This extract is about a shipping company that was formed in France to transport essential supplies to Spain during the civil war, in defiance of French non-intervention policy. It is reproduced from the book ‘De Spaanse hemel spreidt zijn sterren’ [The Spanish sky spreads its stars] (2018) by Rien Dijkstra. It has been translated from the original Dutch by Friends and Family of the Abraham Lincoln Brigades contributor Nancy Phillip.
‘Compagnie France Navigation’, Algiers 1938. (Photo: Alice Méné Ghalila)
During the Spanish Civil War, Spanish gold in the amount of millions of French francs was transferred to the French Communist Party (PCF) by order of Juan Negrín, Minister of Finance and then Prime Minister. With this money the maritime organisation France Navigation was founded in mid 1937 in the form of a limited company with shares of 1000 francs, and with capital of 1 million francs. These amounts were added to by the Soviet Union; in August 1937 capital was increased to 5 million francs and in October 1938 capital was increased to 25 million francs with shares totalling 30 million francs.
Directing France Navigation for the French Communist Party were Giulio Ceretti, an Italian emigrant member of the Central Committee from 1932 to 1945, and Georges Gosnat, a communist trade unionist. Under the pseudonym Paul Allard, Ceretti had played an important role in the Comintern as well as head of France Navigation.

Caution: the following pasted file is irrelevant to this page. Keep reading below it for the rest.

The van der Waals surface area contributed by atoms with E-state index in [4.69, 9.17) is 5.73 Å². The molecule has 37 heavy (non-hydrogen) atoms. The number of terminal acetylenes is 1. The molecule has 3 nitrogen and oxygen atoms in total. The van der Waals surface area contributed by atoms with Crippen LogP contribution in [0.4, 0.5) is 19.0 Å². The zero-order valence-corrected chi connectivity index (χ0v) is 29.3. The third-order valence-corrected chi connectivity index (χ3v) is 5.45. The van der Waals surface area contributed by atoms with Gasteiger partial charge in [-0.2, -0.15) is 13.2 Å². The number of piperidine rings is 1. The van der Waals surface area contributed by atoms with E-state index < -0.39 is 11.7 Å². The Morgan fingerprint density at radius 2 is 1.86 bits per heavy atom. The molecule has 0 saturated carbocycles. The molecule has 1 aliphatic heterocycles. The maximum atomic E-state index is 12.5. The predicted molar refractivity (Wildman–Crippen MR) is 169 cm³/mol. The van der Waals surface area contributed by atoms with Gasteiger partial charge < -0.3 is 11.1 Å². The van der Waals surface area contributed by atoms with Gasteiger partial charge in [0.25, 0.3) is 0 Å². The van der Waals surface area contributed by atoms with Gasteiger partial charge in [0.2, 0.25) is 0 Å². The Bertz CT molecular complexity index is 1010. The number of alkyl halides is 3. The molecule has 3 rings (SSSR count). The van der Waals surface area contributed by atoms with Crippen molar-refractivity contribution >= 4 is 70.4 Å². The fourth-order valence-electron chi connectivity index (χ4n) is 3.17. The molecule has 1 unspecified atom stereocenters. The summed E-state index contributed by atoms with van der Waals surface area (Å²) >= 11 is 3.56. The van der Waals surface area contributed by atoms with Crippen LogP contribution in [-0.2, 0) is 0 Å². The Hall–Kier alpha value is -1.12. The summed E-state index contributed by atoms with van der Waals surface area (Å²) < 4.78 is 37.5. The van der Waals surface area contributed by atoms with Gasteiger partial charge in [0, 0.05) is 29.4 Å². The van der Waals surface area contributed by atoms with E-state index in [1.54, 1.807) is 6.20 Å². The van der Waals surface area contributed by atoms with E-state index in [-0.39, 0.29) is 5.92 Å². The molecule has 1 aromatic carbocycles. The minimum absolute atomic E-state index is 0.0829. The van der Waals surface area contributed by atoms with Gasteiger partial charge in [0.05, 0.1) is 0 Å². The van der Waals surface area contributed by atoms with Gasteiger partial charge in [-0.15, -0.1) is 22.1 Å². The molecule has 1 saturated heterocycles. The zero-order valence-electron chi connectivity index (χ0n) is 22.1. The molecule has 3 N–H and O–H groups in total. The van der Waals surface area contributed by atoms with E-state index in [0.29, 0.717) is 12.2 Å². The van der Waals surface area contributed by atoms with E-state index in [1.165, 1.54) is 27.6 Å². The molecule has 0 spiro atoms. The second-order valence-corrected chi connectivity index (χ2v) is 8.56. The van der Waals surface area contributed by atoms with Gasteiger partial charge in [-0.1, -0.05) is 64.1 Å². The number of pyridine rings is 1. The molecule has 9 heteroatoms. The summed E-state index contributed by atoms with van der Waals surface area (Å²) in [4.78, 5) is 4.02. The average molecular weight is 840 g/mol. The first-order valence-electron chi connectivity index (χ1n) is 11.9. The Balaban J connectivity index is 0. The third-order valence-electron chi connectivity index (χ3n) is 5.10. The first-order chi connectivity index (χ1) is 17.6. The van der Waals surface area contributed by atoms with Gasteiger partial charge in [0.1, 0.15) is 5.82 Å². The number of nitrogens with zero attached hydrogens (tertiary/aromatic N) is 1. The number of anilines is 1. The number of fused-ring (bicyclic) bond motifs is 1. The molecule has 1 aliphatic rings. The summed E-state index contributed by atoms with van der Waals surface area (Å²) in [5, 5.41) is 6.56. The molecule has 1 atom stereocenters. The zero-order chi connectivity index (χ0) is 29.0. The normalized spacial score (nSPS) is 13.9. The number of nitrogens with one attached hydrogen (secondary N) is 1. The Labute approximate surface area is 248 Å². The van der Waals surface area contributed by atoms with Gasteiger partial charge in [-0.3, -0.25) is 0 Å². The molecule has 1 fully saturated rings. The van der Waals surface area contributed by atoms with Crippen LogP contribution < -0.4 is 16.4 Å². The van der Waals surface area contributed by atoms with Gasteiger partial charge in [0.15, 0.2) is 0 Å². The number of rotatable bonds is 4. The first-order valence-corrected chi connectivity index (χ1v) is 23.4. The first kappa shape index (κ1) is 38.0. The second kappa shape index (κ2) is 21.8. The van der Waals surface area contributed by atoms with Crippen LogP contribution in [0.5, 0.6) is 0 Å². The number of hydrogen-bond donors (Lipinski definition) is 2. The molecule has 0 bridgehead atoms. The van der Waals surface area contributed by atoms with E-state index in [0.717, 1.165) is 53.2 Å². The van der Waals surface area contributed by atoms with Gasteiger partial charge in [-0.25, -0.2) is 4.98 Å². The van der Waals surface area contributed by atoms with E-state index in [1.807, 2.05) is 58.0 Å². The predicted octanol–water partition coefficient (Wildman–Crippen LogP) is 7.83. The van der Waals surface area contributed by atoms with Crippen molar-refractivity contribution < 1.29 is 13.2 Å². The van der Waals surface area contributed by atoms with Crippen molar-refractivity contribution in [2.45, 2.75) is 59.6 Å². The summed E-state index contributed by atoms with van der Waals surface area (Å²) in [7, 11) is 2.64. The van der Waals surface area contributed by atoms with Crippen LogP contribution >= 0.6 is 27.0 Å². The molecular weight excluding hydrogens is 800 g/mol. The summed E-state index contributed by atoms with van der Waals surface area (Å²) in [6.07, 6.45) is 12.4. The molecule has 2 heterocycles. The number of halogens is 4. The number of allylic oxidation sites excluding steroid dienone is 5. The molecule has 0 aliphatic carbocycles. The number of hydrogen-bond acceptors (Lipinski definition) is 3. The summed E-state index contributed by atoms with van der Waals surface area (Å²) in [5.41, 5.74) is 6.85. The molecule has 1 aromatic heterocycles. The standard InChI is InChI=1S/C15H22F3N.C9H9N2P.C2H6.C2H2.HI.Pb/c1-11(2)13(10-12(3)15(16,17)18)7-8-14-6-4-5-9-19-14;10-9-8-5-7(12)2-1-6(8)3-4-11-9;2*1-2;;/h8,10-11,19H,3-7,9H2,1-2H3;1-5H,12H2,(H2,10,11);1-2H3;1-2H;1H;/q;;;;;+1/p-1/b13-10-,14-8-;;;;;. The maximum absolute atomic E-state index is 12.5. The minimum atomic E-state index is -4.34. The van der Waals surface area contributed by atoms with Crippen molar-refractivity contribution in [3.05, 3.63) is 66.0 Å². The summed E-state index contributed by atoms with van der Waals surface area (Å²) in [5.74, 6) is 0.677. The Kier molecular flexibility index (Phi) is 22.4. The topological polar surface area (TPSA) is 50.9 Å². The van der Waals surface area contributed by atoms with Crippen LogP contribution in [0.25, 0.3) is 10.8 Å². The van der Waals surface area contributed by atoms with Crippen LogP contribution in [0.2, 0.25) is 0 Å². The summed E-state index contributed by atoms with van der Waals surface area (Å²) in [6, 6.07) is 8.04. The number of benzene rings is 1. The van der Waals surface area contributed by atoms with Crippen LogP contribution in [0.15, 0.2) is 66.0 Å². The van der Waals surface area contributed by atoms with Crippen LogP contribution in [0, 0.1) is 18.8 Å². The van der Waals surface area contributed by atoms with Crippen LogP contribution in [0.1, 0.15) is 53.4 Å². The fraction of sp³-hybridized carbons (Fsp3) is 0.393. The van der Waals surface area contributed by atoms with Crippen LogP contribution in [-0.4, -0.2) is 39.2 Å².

The idea came from the Spanish ambassador to France, Luis Araquistáin, who envisioned a shipping company that would provide safe transport for ammunition and other supplies to the Republic. Previously, materials had been delivered by Moscow and transported by Soviet ships from the Black Sea and Murmansk.
France Navigation was organized to ship food, ammunition, weapons and military vehicles to Spain. This was in fact clandestine because France subscribed to the Non-Intervention Pact. The ships departed from ports in northwestern Europe and the Mediterranean Sea. Then, weapons purchased in Belgium, Czechoslovakia, Poland or elsewhere were loaded on board in ports such as Gdynia, Rotterdam, Copenhagen, Oslo or Hamburg. This cargo was described as destined for fictitious destinations such as in Greece or the Middle East. The ships then sailed under the flags of other countries to various ports in Spain.
The crew members were carefully recruited and the documents might state, for example, that the cargos were ‘agricultural equipment’ while they were actually grenades, as in the case of the SS Guilvinec that visited the port of Bordeaux in December 1937. The first freighter (SS Lucie Delmas) was bought for 1,800,000 francs. This amount was borrowed from L'Humanité and the PCF, while the Spanish Republic agreed to pay for freight and insurance.
France Navigation succeeded, thanks to strict management, in buying 24 ships, so that there was almost no interruption in the supply of all kinds of weapons to Republican Spain. In addition, its cargo ships evacuated children from Bilbao in 1937, and in 1939 evacuated Republican soldiers and political leaders who had been trapped in the last pockets of the resistance.
The company France Navigation was headed by a five-member board chaired by Joseph Fritsch, a Parisian communist activist. The Dutch and Belgians also played an important role in the organization, including the brothers Daniel and Mozes Wolf, owners of a business empire in Europe and involved in arms transport.